Victoria’s Riflebirds and Cassowaries

Exciting news about two of our iconic species:

Mr Cassowary (“Dad”) has returned with a new chick (he had two this year, but the other one succumbed to a leg injury).

Dad and chick 2014

The little one is already quite adventurous, running across the rocks around our pond, under Dad’s watchful eye:

chick 2014

A large tree was snapped off during the cyclone in April , and we decided to cut off the splintered top of the stump, in the hope that the smoother surface might entice a Victoria’s Riflebird (Ptiloris victoriae) to use it as a dance floor for his courtship display.

Last week a young riflebird (he is still wearing his juvenile plumage, having not yet changed into the splendid black and metallic turquoise adult colours ) rewarded our efforts:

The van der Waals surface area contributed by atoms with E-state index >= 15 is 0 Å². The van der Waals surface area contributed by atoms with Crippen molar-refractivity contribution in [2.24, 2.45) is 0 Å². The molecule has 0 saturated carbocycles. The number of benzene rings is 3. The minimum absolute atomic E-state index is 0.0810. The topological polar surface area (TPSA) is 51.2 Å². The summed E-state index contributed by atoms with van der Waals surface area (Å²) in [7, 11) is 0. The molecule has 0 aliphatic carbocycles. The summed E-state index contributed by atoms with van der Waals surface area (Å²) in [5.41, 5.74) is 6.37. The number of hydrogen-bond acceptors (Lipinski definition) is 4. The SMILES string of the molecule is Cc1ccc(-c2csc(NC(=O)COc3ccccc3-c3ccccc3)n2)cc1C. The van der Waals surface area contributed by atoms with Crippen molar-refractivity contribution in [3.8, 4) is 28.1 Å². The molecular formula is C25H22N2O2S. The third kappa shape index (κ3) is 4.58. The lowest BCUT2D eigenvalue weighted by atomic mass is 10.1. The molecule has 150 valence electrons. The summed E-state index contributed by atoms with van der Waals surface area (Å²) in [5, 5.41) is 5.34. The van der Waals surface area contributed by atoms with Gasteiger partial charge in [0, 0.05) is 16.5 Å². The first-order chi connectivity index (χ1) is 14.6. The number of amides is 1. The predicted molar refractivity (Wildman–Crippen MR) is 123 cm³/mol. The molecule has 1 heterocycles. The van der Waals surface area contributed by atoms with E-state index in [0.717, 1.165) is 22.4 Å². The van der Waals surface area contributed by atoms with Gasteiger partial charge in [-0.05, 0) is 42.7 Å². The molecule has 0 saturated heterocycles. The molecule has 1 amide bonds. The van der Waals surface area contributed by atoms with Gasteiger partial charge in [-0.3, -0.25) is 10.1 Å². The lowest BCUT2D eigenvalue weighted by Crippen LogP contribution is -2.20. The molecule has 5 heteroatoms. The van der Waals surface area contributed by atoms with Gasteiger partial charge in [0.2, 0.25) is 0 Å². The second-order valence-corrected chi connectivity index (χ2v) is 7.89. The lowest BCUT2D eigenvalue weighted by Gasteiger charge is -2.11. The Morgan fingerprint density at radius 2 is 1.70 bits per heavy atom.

Victoria's Riflebird

Not a very pleasant voice, but he certainly knows how to move (and then he became annoyed by a piece of bark…):



This Tree Monitor (Varanus scalaris) inspected the tree stump in the afternoon:

Spotted Tree Monitor

Another legacy of the cyclone are a lot of broken branches and tree trunks, which we gathered in a large pile in the forest at our garden’s edge. It now houses a couple of Red-necked Crakes (Rallina tricolor), who emerge regularly to forage for insects and worms.

Red-necked Crake

They like banana, too, as does this Major Skink (Egernia frerei), (this one is about 30cm long):

Major Skink

Many birds are starting to mate and build nests, Pacific Bazas (Aviceda subcristata) and Wompoo Fruit-doves (Ptilinopus magnificus) are especially vocal.

It has been very dry , but as Dad has only one chick to raise this year, finding enough food should not be a problem.